In previous blog posts, we have discussed Machine Learning and Deep Learning. We spoke about how they are not very different. They only differ in the algorithms and models used to solve problems.If you have heard the term ‘Deep Learning’, you would also come across ‘Neural Network’. Woah sounds ominous. In this blog post, let’s unpack the term ‘Neural Network’ and take a peek inside the closet. Is it really a monster hiding inside? Or a harmless cat?
Neural Networks in Human Brains
The term ‘neural network’ comes from the human brain. The human brain contains billions of neurons which pass signals. A huge network of these neurons passing signals is called a neural network.
The neurons used in deep learning are inspired by the human brain. You can consider them to be a simple form of the same concept.
Neural Networks and Deep Learning
As we have seen in previous posts, Machine Learning models are function approximators. They attempt to learn the relationships between inputs and outputs and create an approximation of the function between them.
As an example consider the below table
Here Y = 3X represents the function or relationship between the input X and output Y. In deep learning, neural networks attempt to do the same thing.
In this figure, we see how a single neuron acts as a function between inputs and outputs. In deep learning, we create a network of these neurons all working together to do the same. This increases the capability of the neural network to learn more complex relationships.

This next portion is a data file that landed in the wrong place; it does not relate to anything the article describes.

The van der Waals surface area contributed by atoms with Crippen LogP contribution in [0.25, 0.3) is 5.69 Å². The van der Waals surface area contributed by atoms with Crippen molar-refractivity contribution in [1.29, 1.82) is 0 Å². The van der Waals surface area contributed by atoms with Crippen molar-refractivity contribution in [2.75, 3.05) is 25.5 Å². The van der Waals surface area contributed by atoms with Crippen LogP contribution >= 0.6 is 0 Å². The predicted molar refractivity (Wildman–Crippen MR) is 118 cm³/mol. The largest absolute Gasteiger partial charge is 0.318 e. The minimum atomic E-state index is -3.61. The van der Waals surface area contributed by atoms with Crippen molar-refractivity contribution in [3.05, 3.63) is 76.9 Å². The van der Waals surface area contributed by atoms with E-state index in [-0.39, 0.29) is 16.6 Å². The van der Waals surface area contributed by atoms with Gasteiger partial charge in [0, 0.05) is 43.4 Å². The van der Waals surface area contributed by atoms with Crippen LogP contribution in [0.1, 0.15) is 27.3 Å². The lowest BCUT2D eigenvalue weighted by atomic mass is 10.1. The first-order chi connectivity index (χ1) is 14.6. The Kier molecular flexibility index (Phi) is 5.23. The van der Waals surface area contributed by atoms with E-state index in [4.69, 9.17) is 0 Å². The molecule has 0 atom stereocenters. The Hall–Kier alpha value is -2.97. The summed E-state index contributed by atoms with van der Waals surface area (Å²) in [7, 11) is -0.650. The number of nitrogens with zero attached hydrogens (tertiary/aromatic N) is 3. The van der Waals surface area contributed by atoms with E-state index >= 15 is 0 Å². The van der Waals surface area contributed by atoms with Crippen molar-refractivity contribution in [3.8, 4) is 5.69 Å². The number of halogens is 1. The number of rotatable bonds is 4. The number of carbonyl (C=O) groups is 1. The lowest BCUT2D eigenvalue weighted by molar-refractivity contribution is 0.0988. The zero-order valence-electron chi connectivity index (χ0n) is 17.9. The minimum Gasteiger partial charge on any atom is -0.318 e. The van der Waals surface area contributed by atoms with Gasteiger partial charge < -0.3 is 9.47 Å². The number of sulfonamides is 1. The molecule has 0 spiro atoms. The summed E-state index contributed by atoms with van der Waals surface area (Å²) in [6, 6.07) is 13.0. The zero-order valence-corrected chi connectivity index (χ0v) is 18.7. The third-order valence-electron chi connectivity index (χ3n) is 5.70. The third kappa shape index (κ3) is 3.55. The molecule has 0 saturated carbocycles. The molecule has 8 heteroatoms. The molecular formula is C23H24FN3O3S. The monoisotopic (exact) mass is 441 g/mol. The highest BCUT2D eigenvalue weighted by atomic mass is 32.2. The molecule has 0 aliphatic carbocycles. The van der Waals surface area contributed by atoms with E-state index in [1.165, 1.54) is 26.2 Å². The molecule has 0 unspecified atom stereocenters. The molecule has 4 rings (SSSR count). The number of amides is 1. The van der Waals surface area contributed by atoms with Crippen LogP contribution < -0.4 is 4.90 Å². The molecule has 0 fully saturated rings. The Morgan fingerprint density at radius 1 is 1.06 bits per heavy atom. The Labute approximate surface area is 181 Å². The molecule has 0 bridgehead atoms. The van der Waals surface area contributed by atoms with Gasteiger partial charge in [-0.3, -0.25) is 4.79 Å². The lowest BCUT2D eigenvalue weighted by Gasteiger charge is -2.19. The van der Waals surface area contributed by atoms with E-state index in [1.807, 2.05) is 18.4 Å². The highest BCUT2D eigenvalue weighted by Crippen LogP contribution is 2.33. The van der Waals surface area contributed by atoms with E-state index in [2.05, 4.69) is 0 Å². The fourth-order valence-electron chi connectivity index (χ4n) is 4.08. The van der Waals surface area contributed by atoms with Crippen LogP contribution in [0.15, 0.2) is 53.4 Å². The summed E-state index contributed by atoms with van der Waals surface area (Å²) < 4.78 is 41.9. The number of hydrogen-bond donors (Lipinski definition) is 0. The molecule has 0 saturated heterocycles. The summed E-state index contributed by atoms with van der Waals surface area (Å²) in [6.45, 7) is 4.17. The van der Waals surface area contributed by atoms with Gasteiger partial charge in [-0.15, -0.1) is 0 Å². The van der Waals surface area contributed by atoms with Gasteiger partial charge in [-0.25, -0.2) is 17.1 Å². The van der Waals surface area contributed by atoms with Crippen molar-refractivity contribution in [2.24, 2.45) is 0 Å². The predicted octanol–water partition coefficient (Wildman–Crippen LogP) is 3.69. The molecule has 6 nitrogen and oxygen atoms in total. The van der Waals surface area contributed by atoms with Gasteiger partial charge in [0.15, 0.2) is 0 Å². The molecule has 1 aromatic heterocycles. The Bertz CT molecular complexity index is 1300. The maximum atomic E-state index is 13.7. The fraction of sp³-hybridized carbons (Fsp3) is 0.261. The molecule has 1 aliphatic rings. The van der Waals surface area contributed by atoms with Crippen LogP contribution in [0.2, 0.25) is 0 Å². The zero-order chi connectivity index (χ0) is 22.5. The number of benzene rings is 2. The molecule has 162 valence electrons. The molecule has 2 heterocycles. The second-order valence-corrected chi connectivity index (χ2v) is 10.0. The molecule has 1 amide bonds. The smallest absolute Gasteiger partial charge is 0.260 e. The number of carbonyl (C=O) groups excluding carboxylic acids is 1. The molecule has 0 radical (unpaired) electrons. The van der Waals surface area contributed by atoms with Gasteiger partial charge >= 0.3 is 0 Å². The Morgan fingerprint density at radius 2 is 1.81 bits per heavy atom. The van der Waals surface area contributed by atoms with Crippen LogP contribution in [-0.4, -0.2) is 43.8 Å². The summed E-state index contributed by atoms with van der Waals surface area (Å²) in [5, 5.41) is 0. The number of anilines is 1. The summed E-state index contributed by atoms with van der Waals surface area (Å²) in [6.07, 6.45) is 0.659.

How does a neural network graph make predictions?
When it comes down to the fundamentals, neural network predictions are just maths, not magic. So let’s walk through a simple prediction. Some concepts are simplified for understanding.
The input to a neural network is a vector. A vector is just a series of numerical inputs. Therefore any data (such as text, images, audio etc) you want the neural network to process must first be converted to numerical vector form before the neural network can process it.
Let’s say the input is [x1, x2, x3….]
Each layer in the neural network has a weight matrix associated with it. [w1, w2, w3…..]
As the input passes through each layer, it is multiplied with the respective weight matrix and in the process it is transformed into something different.
After all the layers are processed in this way, we are left with the output vector [y1, y2, y3…..]
This is the output of the neural network.
If the task is to predict whether the input image is a cat or a dog, the output vector could look like this,
[1, 0] is a cat
[0, 1] is a dog
How does a neural network model learn?
We saw how neural networks make predictions, but how do they learn the weights for each layer in the first place?
Neural networks learn their weights using a process called ‘Training’.
Training happens when we feed a lot of data where the inputs and outputs are known, also called ‘Training Data’.
The network is initialized with random weights
It is then asked to make predictions on training data
Wherever it makes wrong predictions, The weights are changed slightly in the direction of correct predictions. This step is also called ‘neural network backpropagation’
This process is repeated over and over again till the weights hardly change, also called ‘Convergence’
The network is then asked to predict on new data which it has never seen before (Test Data). The accuracy of predictions is measured.
A Neural network is an advanced algorithm which is capable of learning complex relationships in the data and make accurate predictions. I like to compare them with ‘Play Doh’. A clay which children play with which can be moulded and stretched to be anything you want them to be.
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